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The vast majority of tweets associated with an emergency with a hashtag are wishes of support and discussion about the event. However, on a much smaller scale, people in the emergency itself use Twitter to request aid, share resources, offer services, and provide first-hand reports of the situation. 

Conventional public access to Twitter tweets are limited to small volumes within short periods of time. Twitter offers commercial Enterprise Level access to APIs that allow large scale search and filtering over all Twitter data. 

The US National Institute of Standards and Technology (NIST) requires access and use on an Enterprise-Level API to search Twitter during emergencies, such as floods, wildfires, earthquakes, other natural disasters, in order to identify as many tweets coming from the emergency as possible. 

NIST’s current practice uses public APIs with multiple queries, but it will be much more effective at collecting all the “critical” tweets during an emergency if enterprise APIs, which have much higher limits, will be used.

As part of the Public Safety Communications Research (PSCR) program, NIST began TREC Incident Streams project to support research into social media analytics during emergencies and natural disasters.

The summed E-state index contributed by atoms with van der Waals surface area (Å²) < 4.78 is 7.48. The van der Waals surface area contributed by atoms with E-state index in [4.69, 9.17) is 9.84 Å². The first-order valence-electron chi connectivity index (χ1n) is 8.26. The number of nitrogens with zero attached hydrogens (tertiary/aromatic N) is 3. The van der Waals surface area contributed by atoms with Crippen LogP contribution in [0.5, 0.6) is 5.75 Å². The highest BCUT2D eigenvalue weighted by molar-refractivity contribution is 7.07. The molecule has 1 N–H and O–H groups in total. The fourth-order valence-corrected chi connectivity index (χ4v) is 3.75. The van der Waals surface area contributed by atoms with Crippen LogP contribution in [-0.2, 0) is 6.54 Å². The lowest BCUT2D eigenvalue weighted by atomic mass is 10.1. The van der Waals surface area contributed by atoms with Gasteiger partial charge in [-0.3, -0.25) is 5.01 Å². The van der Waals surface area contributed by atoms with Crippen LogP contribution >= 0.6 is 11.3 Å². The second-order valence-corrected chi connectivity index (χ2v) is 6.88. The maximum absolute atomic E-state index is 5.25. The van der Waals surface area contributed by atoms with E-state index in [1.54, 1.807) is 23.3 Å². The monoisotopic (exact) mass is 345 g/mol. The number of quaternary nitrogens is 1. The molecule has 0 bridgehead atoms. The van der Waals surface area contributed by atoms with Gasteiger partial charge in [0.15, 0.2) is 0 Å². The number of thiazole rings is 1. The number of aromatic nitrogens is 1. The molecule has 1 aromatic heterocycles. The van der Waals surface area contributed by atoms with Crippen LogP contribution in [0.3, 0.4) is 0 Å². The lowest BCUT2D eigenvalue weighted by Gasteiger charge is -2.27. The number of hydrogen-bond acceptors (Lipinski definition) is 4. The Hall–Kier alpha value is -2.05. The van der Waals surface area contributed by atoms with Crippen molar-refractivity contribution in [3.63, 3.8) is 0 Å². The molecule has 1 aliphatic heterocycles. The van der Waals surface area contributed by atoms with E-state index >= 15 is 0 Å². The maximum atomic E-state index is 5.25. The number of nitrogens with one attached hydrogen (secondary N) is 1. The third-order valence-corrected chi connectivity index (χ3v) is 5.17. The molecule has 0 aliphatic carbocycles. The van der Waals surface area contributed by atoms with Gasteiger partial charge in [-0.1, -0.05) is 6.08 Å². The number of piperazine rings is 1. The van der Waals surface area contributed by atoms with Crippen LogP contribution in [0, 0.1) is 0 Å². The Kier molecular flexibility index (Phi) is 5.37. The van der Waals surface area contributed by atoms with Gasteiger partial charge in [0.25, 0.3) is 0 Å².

The project identifies tweets sent during emergencies and annotates them for priority and according to an emergency response ontology. NIST then invites research teams from anywhere in the world to develop software systems to automatically filter and classify the tweets. NIST develops the infrastructure to measure the effectiveness of those systems, and a forum for sharing research results, which speeds the improvement of the technology. When the technology matures, such systems could drive analytic dashboards or decision-making processes in public safety organizations. 

Emergency events identified for collection will have the following properties: have significant duration, involve public safety response, occur in places where English is a primary or significant language, etc. Demonstrations, protests, labor strikes, riots and/or large public events without an emergency safety component (like the Super Bowl or a major outdoor concert) are examples of events the TREC Incident Streams track will not collect. 

NIST will obtain samples of tweets that people send during emergency events and use them to measure the effectiveness of technology designed to filter social media streams during those emergency events and route actionable information to public safety personnel, according to